DAVID, M. F. ORR. University College Cork
MARTIN P. MANNION, Regional Technical College. Cork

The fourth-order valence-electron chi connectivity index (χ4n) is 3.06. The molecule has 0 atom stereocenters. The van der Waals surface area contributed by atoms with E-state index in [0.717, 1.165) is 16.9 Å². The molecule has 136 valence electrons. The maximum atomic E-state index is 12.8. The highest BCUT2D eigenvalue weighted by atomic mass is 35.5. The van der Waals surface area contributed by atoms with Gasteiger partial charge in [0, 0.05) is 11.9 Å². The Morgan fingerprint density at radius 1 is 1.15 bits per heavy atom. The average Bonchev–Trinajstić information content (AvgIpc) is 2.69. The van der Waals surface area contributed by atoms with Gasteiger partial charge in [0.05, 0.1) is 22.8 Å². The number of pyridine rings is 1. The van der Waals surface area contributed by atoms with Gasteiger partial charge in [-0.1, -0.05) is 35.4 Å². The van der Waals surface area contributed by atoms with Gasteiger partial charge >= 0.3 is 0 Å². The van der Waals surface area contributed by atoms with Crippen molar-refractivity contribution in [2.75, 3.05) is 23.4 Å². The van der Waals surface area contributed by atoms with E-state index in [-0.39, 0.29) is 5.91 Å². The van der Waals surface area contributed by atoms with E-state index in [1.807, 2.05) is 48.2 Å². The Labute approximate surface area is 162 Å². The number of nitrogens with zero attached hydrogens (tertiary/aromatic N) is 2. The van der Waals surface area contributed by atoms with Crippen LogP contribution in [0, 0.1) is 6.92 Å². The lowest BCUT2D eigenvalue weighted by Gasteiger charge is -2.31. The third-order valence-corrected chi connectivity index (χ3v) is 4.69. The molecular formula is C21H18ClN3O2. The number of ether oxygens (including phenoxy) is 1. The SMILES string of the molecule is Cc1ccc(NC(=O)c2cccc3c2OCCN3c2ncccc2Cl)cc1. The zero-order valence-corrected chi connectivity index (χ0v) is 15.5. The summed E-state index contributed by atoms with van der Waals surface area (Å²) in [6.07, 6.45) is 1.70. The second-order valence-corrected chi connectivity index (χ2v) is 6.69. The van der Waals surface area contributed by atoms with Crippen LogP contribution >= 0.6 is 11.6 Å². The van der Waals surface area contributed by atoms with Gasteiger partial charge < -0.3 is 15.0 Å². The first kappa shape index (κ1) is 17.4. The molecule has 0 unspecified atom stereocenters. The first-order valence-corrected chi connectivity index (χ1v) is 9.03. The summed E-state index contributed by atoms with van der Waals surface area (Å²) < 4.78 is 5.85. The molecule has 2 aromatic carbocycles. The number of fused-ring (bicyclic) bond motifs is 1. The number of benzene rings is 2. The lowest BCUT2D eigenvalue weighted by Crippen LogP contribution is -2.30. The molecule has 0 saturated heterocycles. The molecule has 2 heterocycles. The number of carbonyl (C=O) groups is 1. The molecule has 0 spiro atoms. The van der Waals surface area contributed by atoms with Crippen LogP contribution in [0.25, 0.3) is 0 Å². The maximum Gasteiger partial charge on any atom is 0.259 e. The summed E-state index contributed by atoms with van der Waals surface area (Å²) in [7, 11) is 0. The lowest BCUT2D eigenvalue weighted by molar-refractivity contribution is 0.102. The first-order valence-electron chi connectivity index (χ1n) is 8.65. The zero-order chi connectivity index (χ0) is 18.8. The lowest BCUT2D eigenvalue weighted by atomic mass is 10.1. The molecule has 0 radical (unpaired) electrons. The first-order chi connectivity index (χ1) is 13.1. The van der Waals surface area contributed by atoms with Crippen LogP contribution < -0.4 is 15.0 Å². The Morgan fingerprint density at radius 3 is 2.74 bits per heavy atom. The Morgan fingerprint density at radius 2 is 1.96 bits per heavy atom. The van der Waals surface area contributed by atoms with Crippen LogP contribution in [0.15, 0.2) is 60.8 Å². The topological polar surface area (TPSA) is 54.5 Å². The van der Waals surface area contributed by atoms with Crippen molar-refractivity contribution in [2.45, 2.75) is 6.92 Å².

It is difficult to obtain contact between block and mortar over the full width of the bed joints in masonry of solid concrete blocks laid flat on face. The use of a template tool to form bed joints of controlled dimensions overcomes this problem. Design codes differ significantly in respect to masonry of blocks laid flat and generally lack information for shell bed construction. Tests on masonry prisms have shown that, for practical widths of mortar strips, the compressive strength of shell bedded masonry is proportional to the area of mortar in the joint. Eccentric load tests on shell bedded prisms indicate that a uniform compressive stress distribution model is adequate for determining the interaction between axial force and bending moment. It is concluded that designers can have confidence that load bearing walls of shell bedded solid concrete block masonry, designed on the basis of rules such as those given in Irish Standard, IS325, have adequate bending resistance to be structurally robust.